• Henri Rousseau in Venice

    by  • April 15, 2015 • Art, City Breaks, Exhibitions, Venice

    Reviving the Work of Rousseau in La Serenissima.

    If you happen to be short breaking in the stunning Italian city of Venice over the coming weeks and months and you fancy a change of scene from soaking up the canals and bridges, beautiful architecture and charismatic lagoon islands, why not wile away an hour or two at the Ducal apartments of the Doges’ Palace with its current exhibition devoted to Henri Rousseau, a post-Impressionist French painter, and a key figure at the forefront of the avant-garde movement.

    Entitled ‘Henri Rousseau. Archaic Candour’, this extraordinary event, the first of its kind in Italy, brings together over 100 works of art from a wide number of international art institutions including the Musées d’Orsay and d’Orangerie in Paris. Around 40 of these works are by Rousseau himself, with a further 60 works displayed alongside for comparative purposes, the aim of which being to shed light on Rousseau’s work as a key point of reference not only to the great painters of the avant-garde movement, but also in the development of artistic genres such as Cubism and Futurism. To this end, the exhibition displays works by a wealth of great names including Redon, Seurat, Gauguin, Cézanne, Klee, Frida Kahlo, Diego Rivera, Kandinsky and Picasso. There will also be a number of Old Masters represented, Goya amongst them, giving weight to the argument that Rousseau’s work marked the watershed spanning the late 19th and early 20th centuries.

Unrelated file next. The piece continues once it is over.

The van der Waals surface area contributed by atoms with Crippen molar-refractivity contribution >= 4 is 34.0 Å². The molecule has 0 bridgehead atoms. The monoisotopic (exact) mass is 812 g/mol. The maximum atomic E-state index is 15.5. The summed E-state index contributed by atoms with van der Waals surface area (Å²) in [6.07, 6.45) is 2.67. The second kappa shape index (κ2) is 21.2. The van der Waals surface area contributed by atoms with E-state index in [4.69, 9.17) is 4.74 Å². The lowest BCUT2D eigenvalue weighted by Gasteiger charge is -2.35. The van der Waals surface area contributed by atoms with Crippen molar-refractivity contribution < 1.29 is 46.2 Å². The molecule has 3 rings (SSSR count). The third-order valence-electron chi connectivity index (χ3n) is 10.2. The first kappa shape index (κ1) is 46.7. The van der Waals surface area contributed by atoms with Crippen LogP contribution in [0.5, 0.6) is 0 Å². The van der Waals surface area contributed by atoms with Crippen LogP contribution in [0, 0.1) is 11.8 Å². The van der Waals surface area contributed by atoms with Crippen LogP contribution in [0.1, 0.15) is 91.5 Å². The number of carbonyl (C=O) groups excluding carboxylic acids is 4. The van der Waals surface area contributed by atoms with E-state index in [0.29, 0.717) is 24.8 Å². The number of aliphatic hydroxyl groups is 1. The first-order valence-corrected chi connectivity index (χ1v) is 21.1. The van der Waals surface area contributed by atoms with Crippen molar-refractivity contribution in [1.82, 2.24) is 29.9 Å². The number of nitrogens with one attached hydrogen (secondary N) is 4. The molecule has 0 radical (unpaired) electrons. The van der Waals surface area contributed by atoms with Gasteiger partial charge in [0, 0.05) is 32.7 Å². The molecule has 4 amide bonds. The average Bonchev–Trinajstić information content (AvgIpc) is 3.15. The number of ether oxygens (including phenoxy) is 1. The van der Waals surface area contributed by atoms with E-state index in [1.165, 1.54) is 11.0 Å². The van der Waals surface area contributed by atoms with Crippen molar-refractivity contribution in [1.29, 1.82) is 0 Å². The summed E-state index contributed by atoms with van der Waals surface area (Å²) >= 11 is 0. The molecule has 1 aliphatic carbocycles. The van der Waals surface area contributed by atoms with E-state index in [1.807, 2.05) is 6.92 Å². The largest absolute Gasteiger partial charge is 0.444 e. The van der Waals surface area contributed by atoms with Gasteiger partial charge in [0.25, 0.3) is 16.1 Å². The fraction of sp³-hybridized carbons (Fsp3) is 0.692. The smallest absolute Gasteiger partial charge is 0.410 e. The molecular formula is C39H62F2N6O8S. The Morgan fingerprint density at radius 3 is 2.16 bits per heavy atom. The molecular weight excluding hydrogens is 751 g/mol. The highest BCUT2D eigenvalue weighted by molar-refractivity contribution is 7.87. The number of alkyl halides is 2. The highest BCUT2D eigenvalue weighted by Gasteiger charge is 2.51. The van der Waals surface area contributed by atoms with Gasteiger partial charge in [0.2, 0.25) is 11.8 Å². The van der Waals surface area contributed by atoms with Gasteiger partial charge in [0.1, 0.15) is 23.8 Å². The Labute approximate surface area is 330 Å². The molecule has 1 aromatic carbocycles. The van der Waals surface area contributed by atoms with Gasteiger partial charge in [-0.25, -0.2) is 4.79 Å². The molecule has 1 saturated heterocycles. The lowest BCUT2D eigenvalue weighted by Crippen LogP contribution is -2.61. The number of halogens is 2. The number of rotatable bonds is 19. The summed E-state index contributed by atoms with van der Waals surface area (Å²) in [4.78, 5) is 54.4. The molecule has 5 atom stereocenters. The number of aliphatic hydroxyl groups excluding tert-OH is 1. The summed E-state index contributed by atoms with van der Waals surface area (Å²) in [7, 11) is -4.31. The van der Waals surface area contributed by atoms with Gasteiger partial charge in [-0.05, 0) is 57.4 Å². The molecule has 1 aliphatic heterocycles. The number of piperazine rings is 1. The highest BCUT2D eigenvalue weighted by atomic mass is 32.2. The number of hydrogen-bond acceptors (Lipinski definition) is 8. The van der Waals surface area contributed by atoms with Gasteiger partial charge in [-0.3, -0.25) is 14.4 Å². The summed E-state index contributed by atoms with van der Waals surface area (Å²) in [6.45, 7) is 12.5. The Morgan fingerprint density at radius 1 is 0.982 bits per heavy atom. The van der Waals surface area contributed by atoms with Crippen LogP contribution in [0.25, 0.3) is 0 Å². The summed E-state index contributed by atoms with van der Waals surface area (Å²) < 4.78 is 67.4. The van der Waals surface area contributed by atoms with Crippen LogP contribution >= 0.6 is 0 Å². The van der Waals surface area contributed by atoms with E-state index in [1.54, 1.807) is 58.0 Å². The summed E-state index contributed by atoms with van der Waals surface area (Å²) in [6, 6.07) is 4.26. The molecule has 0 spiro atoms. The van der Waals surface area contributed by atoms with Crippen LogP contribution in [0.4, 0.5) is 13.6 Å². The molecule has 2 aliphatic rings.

And amongst the works by Rousseau himself, you’ll find many of his most renowned masterpieces on display including Myself: Portrait-Landscape (1889-90), considered by Rousseau as the first ‘landscape portrait’ in the history of art, and The Poultry Yard (1896-98), bought by Kandinsky and put on display in Munich’s first ever Blaue Reiter exhibition. You’ll also find a selection of bucolic rustic and urban landscapes, nature and jungle scenes including Snake Charmer (1907) and Horse attacked by a Jaguar (1910), still lives and male and female portraits as created by Rousseau himself.

    Running until July 5th, the exhibition takes place at the Palazzo Ducale and is open from 9am until 7pm daily (until 8pm on Fridays and Saturdays).Entrance costs 13€ (11€ concessions).

    About

    With a French grandmother, childhood holidays on the continent and a degree in French and Spanish, a love of languages and travel has always been in my blood. Fresh from university with an unfettered enthusiasm to show off my linguistic ability and first-hand knowledge of the world beyond the UK, I entered the travel industry and, 16 years on, I’m still there! With several years spent in the luxury sector planning escorted holidays across Europe for the American market, followed by an even longer tenure designing short breaks with a difference in the must-see cities of Paris, Barcelona, Rome, Amsterdam, Madrid, Prague, Florence, Brussels, Venice, Salzburg, Milan, Krakow and Berlin (to name but a few), it’s fair to say that Europe is my passion! Today my travels have taken me far beyond the boundaries of Europe with so many destinations still to discover, yet the continent abounds in such a wealth of treasures – historical and architectural, cultural and musical, gastronomic, artistic and linguistic – that its appeal, for me, will be eternal.